Friday Flash Fiction: Sunlight

His soft hand reached out for mine. “I’m sorry.”

My own skin, by comparison, must have felt rough. Humble. The calluses were testament to every day spent working the land. And after all, that was why I was here.

“The prognosis isn’t great,” he said, peering at his report. That meant nothing to me, but I nodded. “With aggressive treatment — well. The five-year survival rate is forty percent.”

Five years. Five harvests. If I was lucky.

My shoulders, once mountains, shook. I stared down at the mark on my skin. A childlike thought danced through my head: the pirates’ “Black Spot.” Mine, too, meant likely death.

Later, at home, I sat idly while my sister googled alternative therapies. “You could try yoga,” she said, not meeting my eyes. “Or meditation. There’s kombucha…”

I stared back at her blankly. “You’re kidding, right?”

“It’s natural,” she said, shrugging.

“So’s sunlight,” I replied.

(150 Words)

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Image from Pixabay © pixel2013 2018

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No, Wait!

“No, wait!” she shouted anxiously while tugging at my sleeve.
“You can’t go now!” she whimpered. “I do not want you to leave!”

“I’ve got to go,” I told her. “But quite soon I will be back.
See—if I do not go to work I’ll surely get the sack!”

I knew that it was hard for kids to bid their Dads goodbye.
I knew that it was normal that they’d whinge and whine and cry.

But Nancy was their teacher. “Get a grip, you’re sixty-four.”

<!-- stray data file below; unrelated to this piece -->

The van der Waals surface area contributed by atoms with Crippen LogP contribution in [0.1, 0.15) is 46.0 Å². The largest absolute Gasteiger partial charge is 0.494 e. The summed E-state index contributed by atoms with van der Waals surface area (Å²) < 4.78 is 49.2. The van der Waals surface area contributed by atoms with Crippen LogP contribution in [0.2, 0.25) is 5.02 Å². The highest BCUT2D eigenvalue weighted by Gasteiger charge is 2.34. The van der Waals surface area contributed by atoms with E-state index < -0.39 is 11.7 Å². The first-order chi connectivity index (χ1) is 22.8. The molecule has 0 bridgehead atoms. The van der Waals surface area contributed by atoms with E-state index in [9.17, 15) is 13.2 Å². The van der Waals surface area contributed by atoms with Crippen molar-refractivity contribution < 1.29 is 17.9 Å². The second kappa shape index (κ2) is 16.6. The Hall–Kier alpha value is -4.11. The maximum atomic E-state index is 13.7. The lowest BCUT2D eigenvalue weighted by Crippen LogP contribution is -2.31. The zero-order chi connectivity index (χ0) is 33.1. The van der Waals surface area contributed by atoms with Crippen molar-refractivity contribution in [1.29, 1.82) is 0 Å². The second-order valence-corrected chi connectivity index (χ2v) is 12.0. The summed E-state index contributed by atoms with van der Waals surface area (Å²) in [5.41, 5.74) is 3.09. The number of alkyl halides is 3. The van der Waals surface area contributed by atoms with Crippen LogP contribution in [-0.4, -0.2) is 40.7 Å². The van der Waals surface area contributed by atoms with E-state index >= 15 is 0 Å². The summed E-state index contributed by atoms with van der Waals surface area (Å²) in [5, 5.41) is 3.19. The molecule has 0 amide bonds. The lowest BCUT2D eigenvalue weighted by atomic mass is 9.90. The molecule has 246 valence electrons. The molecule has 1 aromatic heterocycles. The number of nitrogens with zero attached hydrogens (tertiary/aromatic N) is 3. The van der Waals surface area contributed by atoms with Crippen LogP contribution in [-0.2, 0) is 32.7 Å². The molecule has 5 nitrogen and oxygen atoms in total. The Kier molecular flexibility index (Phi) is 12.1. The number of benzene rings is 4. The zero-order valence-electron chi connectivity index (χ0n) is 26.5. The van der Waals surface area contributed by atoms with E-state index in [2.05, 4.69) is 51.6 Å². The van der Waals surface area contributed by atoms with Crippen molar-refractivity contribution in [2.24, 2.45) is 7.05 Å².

“But sir—your kids are monsters! I can’t take it anymore!”

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Image from Pixabay © CC0 Creative Commons 2015

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From The Archives: Mess Fairies

Mess Fairies

Now something kids like you and I are told when we are young
Is that after we have lost one of our teeth,
We put it in our bed, we put our pillow down on top,
And a Fairy takes it out from underneath.

Because we know the Tooth Fairy is nice (she leaves us cash),
We come to think that all Fairies are kind,
But Mums and Dads don’t let us know that some of them are bad:
They leave a mess—not shiny coins—behind.

We’ve all collapsed in bed and left our bedrooms spick and span
But woken up with toys all strewn about.
We’ve put our clothes away and tucked our socks and shirts in drawers,
But when we wake up, all of them are out!

At first, I thought perhaps I had just dreamed I’d tidied up.
I sighed but once more cleaned and swept and packed.
But then, I got suspicious! I got a camera,
And set it up to catch them in the act!

The cheeky little Sprites had had a party in my shelves,
They’d thrown my toys and teddies from their box.
They’d tipped my jars of pencils, they’d opened every drawer,
Unrolled and mismatched all my pairs of socks.

So late that night I waited, in the dark, a torch in reach
I held the proof—a photo—in my hand.
And when once more the naughty Fairies came in through the door,
My torch came on. Their jaws dropped. It was grand.

“Now listen!” I said forcefully. “This mess has got to stop.